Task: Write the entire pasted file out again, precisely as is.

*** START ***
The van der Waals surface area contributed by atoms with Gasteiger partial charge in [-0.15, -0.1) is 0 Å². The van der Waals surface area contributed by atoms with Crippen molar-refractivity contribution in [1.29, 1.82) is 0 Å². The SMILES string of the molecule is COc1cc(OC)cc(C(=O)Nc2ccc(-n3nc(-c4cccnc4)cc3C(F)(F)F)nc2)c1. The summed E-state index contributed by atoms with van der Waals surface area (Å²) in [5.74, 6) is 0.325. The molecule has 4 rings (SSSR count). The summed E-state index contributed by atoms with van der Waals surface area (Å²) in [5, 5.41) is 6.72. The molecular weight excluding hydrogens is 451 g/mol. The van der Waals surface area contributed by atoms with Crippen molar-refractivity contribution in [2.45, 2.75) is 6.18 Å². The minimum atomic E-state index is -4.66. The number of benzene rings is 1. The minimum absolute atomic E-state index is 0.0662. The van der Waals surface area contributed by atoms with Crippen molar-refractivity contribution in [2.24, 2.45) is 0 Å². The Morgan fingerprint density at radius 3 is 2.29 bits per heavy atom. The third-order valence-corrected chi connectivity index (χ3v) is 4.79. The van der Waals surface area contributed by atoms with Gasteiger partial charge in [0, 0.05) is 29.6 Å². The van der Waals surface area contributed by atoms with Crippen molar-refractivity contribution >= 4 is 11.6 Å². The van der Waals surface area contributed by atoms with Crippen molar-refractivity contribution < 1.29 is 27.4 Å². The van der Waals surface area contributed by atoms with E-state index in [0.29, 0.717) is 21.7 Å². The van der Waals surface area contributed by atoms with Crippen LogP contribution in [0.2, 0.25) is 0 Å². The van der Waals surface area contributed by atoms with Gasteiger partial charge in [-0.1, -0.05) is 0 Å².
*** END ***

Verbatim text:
The van der Waals surface area contributed by atoms with Gasteiger partial charge in [-0.15, -0.1) is 0 Å². The van der Waals surface area contributed by atoms with Crippen molar-refractivity contribution in [1.29, 1.82) is 0 Å². The SMILES string of the molecule is COc1cc(OC)cc(C(=O)Nc2ccc(-n3nc(-c4cccnc4)cc3C(F)(F)F)nc2)c1. The summed E-state index contributed by atoms with van der Waals surface area (Å²) in [5.74, 6) is 0.325. The molecule has 4 rings (SSSR count). The summed E-state index contributed by atoms with van der Waals surface area (Å²) in [5, 5.41) is 6.72. The molecular weight excluding hydrogens is 451 g/mol. The van der Waals surface area contributed by atoms with Crippen molar-refractivity contribution in [2.45, 2.75) is 6.18 Å². The minimum atomic E-state index is -4.66. The number of benzene rings is 1. The minimum absolute atomic E-state index is 0.0662. The van der Waals surface area contributed by atoms with Crippen molar-refractivity contribution in [2.24, 2.45) is 0 Å². The Morgan fingerprint density at radius 3 is 2.29 bits per heavy atom. The third-order valence-corrected chi connectivity index (χ3v) is 4.79. The van der Waals surface area contributed by atoms with Gasteiger partial charge in [0, 0.05) is 29.6 Å². The van der Waals surface area contributed by atoms with Crippen molar-refractivity contribution >= 4 is 11.6 Å². The van der Waals surface area contributed by atoms with Crippen molar-refractivity contribution < 1.29 is 27.4 Å². The van der Waals surface area contributed by atoms with E-state index in [0.29, 0.717) is 21.7 Å². The van der Waals surface area contributed by atoms with Crippen LogP contribution in [0.2, 0.25) is 0 Å². The van der Waals surface area contributed by atoms with Gasteiger partial charge in [-0.1, -0.05) is 0 Å².